You know it's a rough week to be a Browns fan when the only moment of joy you can take from the game is the memory of watching an official get hit in the balls with an errantly thrown pass. That's just the kind of game it was. Our defense, which has been so sound all year, was victimized early. Which is not good considering our offense still has not scored an offensive touchdown in the first half through five games. And the offensive line, my lord is this offensive line terrible … and so poorly prepared week in and week out.
DAZED AND CONFUSED
It's downright maddening watching the Browns offensive line get their asses handed to them every week. Especially given the fact that we were promised by Butch Davis on December 27th, 2003 (in his season ending press conference last year) that addressing the offensive line would be a top priority this past off-season.
The Browns are simply helpless against the blitz, and opposing defensive coordinators are licking their chops at the opportunity to face us right now. Our guards are absolutely horrible, we have no depth, and even our best linemen are wildly inconsistent.
Those who blame Garcia for this mess amuse me, and I often wonder if they are watching the same games I am. Of course he has "happy feet". He's being hammered by opposing pass rushers three seconds into 65% of every passing sequence. How many quarterbacks and assistant coaches must we burn through before the true root of the problem is realized?
LARRY MUST GO
Can someone please tell me how Larry Zierlein still has his job as the offensive line coach of this football team? He should be fired immediately. He's now in his fourth season in this post, and for four seasons, his unit has been a league laughing stock. His unit is ill prepared every week, and we saw more of the same this week as the Steeler blitz forced Garcia into 23 hurries, 14 knockdowns, another first half with no touchdowns, and yet another 2-12 performance on 3rd down conversions.
Zierlein is working with seriously limited talent and depth, but remember, he is consulted on potential personnel decisions (or lack thereof) with this offensive line. When we continue to see the team trot the same retreads out there, and sign players like Garmon, he should not be spared of the blame there.
It's puzzling how Zierlein even got this job in the first place, and I plan on researching it further this week. Butch brought him aboard in 2001, and before that, was the offensive line coach at the University of Cincinnati for four seasons. Before that, he held the same post at Tulane for a couple years. The man had no NFL experience when taking the post.
POINT OF NO RETURN
If I never see Dee Brown take back another kickoff, it will be too soon. Brown took five straight kickoffs and ran right into the first Steeler defender to get downfield. Maybe it's just me, but it seems almost as if Browns return men are instructed not to try and take kick returns to the edges of the field.
The Browns are now 31st in the NFL with a 16.4 average return on kickoffs. Why is Dennis Northcutt not taking back kicks for us? We don't use him nearly enough on offense to justify the argument that the team doesn't want to overuse him. And he's clearly our most elusive and electric player in the open field. Even Richard Alston, or possibly even Lee Suggs.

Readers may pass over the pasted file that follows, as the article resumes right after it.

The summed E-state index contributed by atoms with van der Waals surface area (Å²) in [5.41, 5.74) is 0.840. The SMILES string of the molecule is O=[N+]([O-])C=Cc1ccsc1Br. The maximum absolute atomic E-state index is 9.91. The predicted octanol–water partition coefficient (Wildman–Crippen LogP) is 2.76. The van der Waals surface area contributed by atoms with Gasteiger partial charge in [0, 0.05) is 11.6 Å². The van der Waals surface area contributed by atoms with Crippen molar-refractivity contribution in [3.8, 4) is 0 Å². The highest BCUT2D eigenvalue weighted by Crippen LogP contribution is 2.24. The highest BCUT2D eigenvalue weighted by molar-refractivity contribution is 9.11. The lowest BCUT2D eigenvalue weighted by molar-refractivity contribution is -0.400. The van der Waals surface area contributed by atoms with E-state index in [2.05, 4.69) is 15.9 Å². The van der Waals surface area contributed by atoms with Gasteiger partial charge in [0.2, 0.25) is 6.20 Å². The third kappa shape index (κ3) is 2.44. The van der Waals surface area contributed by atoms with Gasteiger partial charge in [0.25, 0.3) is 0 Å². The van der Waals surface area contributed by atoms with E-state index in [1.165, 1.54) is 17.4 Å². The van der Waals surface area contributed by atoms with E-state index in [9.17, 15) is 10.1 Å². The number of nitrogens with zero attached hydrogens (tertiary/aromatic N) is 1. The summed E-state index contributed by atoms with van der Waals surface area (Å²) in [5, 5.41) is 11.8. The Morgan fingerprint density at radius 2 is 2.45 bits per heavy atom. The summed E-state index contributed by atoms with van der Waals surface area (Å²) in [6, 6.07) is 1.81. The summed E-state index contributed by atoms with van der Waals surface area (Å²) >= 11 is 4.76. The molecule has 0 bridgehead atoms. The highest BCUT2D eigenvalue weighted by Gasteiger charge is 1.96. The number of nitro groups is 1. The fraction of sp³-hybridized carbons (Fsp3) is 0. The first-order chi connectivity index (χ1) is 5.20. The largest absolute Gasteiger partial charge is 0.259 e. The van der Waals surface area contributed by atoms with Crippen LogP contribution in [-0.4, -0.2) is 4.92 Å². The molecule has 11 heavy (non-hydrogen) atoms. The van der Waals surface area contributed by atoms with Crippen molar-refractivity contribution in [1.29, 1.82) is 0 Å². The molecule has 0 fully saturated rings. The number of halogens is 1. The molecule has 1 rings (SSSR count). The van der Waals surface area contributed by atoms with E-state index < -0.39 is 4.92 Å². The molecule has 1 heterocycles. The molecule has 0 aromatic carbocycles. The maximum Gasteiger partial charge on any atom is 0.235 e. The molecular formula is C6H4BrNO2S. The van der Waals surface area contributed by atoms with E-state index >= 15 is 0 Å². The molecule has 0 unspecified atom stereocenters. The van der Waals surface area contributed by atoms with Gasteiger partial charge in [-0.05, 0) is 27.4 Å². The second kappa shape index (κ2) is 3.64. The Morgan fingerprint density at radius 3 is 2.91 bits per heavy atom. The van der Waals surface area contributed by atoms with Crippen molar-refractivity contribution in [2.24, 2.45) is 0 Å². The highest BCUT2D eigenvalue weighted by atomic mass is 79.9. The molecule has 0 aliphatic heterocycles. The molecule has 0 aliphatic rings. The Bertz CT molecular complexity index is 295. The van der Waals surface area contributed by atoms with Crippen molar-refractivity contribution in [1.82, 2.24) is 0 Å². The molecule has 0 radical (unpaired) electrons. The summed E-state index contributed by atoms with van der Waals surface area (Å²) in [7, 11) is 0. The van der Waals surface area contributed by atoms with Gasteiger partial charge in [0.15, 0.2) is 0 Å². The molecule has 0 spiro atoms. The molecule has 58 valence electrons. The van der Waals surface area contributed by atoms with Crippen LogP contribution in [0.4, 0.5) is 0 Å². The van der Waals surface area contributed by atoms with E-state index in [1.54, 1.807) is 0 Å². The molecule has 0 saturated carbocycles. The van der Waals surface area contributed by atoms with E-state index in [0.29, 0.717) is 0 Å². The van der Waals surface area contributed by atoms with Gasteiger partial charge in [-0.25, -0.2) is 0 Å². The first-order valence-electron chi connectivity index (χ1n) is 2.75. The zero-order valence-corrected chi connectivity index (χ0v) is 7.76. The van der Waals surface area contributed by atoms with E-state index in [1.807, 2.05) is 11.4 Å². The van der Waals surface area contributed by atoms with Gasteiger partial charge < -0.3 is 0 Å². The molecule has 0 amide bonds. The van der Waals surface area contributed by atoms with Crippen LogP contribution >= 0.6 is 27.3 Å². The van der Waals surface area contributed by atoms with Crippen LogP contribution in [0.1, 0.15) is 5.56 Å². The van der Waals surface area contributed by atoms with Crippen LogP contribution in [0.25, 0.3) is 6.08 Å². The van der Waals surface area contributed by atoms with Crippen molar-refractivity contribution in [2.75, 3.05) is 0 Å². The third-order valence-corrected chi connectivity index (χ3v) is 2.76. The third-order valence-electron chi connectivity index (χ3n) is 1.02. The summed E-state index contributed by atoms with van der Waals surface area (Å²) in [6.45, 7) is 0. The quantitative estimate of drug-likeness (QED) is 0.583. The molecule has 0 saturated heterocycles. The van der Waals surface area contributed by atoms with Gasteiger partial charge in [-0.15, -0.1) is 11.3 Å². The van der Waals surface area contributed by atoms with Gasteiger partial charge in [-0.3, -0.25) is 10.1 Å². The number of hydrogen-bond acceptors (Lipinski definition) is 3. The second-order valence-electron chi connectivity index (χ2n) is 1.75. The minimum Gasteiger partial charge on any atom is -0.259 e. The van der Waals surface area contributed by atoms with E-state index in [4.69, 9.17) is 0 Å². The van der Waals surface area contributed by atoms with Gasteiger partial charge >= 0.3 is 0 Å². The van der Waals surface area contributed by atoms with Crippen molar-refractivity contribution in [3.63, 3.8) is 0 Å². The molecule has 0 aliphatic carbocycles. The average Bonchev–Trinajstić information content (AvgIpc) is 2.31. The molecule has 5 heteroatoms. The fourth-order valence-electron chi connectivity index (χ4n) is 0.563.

HINDSIGHT IS ALWAYS 20/20
In Dave Campo's defense, where rarely anyone aside from the front four rush the passer, it's key to have defensive ends that can consistently apply pressure to opposing quarterbacks. We had an opportunity to land one of the best in the league this pre-season when Miami was shopping Adewale Ogunleye.
At the time, we were hesitant to part with Quincy Morgan, James Jackson, or draft picks. Ogunleye, who has registered 24.5 sacks the last two years and is still just 27 years old, was eventually sent to the Bears for Marty Booker and a 2005 3rd round pick.
Ogunleye has already posted 15 tackles, 2 sacks, and a fumble recovery in his first four games for the Bears despite missing all of camp.
Looking ahead, we find ourselves in the exact same position as we were two weeks ago. We are in a must win situation against a substandard opponent here at home with an opportunity to get back to .500.
It's obvious, based on how this team has played offensively, that no wins can be counted on to come easy this year. And this game coming up against the Bengals should be a dogfight. The Bengals are even more desperate for a win than we are, as they are off to a 1-3 start despite lofty expectations in Marvin Lewis's second season in town. They are 3-2 against us in Cleveland since our return to the league, and spanked the Ravens coming off their bye week last season.
The problems with this Cincinnati team this year have been a lack of production from Carson Palmer, and a porous run defense. Palmer is averaging 38.5 attempts per game, third most in the league, yet has thrown just three touchdowns against seven interceptions. Also, the Bengals are averaging just 4.6 yards per play offensively, a lower average than the Browns offense, and 29th in the league overall.
Defensively, no team has been worse against the run. The Bengals have allowed 165 rushing yards per game. Teams are running the ball down their throats to a tune of 32 times per game. The Bengals are also last in the league with just six sacks, and are allowing their opponents to convert over 41% of their 3rd down conversions.
Hopefully, this will be just the tonic needed for a badly struggling Browns offense. I would expect to see heavy doses of Green and Suggs, and a lot of play action with Garcia being moved out of the pocket.
The Browns desperately need this game. A loss here would put us at 2-4 as we head into a portion of the schedule that sees us face the Eagles, Ravens, Steelers, and Jets. This game is our season.